20231211 rishi sunak
Rishi Sunak, UK Prime Minister Image Credit: AFP

The political outlook now facing UK Prime Minister Rishi and his Conservative government after last week’s local elections where new councils and some mayors were elected in parts of England is consequential. With a general election due in the UK before the end of the year, the results of those elections will weigh heavily on Sunak and his MPs.

Trailing badly in opinion polls for two years now, the council elections are the first large-scale measure of Sunak’s leadership and a litmus test for his MPs as to whether they stand any chance of avoiding complete annihilation when the PM does call that general election. Unless the vast majority of Labour voters are somehow deterred from turning out to vote then, the Conservatives are fighting a losing battle and the only question to be settled is how big will that loss be.

Perhaps not the only question for Tory MPs. They will be looking at those council results and wondering whether their losses might not be so big if someone other than Sunak was leading the party and the country in that general election campaign.

Incidentally, when it comes to voters somehow being deterred from casting their ballots, there was a delicious piece of political irony served up in South Oxford when former PM Boris Johnson was refused a ballot paper because he had no government-issued photo ID on him, a rule change Boris brought in as a sop to those on the Tory right who looked at the Trumpian playbook for popular inspiration. He had to scuttle off and return later, and while we have seen Boris scuttle off before, there is a hope among many on that Tory right that he will return someday to the national stage.

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The last time the councils being contested in Thursday’s vote were selected, it came in the afterglow of Johnson’s government being the first in the world to begin the mass roll-out of Covid-19 vaccines — and before the truth of what was going on behind the scenes at Whitehall emerged: Johnson and his colleagues were partying while Britain was locked down and had one of the highest death rates from coronavirus in the Western world.

That all seems so long ago now and the UK has had two more prime ministers since then.

It’s just that Conservative fortunes and fundamentals, policy and politics, outlook and outrage, have become ever so negative and internecine since then. The party has lost its way.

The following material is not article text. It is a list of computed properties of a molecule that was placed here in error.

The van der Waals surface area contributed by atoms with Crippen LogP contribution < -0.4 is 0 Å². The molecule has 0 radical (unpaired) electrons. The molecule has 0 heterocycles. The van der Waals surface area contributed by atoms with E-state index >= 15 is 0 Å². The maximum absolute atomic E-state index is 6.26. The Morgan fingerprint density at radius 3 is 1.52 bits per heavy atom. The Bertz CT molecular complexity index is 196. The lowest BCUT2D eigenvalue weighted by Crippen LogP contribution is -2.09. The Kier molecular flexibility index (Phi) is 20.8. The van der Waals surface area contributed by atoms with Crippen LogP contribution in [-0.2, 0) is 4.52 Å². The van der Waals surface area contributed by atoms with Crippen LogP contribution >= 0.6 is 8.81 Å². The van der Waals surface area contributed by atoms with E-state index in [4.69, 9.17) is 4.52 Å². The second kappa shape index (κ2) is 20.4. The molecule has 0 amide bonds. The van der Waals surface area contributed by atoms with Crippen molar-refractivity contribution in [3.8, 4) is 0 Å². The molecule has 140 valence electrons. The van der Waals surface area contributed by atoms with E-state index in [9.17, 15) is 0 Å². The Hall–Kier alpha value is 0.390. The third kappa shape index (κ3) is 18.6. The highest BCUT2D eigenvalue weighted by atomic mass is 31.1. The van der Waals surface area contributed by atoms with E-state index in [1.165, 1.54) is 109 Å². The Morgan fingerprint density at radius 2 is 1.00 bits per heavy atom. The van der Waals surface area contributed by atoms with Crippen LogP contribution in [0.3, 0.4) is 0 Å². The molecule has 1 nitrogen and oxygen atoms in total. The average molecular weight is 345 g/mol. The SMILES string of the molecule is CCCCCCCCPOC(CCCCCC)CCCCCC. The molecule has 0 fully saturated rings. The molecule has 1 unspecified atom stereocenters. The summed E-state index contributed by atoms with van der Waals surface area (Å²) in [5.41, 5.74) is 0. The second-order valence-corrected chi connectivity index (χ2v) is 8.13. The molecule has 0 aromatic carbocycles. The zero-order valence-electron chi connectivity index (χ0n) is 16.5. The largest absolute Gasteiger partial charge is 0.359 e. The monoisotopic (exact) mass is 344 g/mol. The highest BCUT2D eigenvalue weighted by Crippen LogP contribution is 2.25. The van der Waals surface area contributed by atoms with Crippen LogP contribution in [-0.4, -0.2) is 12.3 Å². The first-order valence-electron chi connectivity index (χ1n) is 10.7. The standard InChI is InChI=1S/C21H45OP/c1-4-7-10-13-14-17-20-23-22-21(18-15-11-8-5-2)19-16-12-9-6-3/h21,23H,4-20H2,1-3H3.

The worse the polls, the more intense the infighting, like a bag of cats fighting over a fish bone.

And that’s just after opinion polls.

Thursday provided a real poll, where voters turned away from the Conservatives en masse.

Pretty much half of the Conservative seats on councils were lost.

Tory future is bleak

Conservative spin doctors would have you believe that council elections results can’t be extrapolated to the national stage and that there are many local, parochial issues that affect how people vote. True. But local parochial issues like bin collection, planning, policing, care homes, support for schools and community hubs, are all determined directly from Westminster.

Since the Conservatives came to power 14 years ago they have gutted local government financing for things like bins and policing, care and community homes, and set priorities for planning and the like. Oh, and at least a dozen municipalities have or are entering bankruptcy.

Basically, whatever way the Tories try and spin it, it’s a catastrophic disaster for the party in general and Sunak in particular.

With Britain needing solutions to its myriad of mostly Conservative-created crises, Sunak has offered slogans and solitude from a man seemingly out of touch with his nation.

“Stop the boats” is the slogan of the day now. And with more than £500 million (Dh2.3 billion) spent over the past two years since Johnson floated the policy of sending refugees and asylum seekers to Rwanda for processing, not a single one has been placed on any plane yet. Empty slogans. Empty coffers.

Instead the voters who turned out want their bins collected, their buses to run, their police to be visible in towns and cities, their relatives to be cared for in homes that are properly staffed — they’re not and that’s a direct consequence of getting Brexit done — and want to live in communities that are not creaking at the seams because of years of Conservative cuts.

So, yes, right now, after Thursday’s results where Conservative support was lowly numbered, Conservative days are numbered, so too Sunak’s.

You know it’s true when one of the most influential figures in the party offers up a backhanded compliment of his leadership that my late Mother could have uttered: “He’s a nice and decent man but he just can’t do politics.”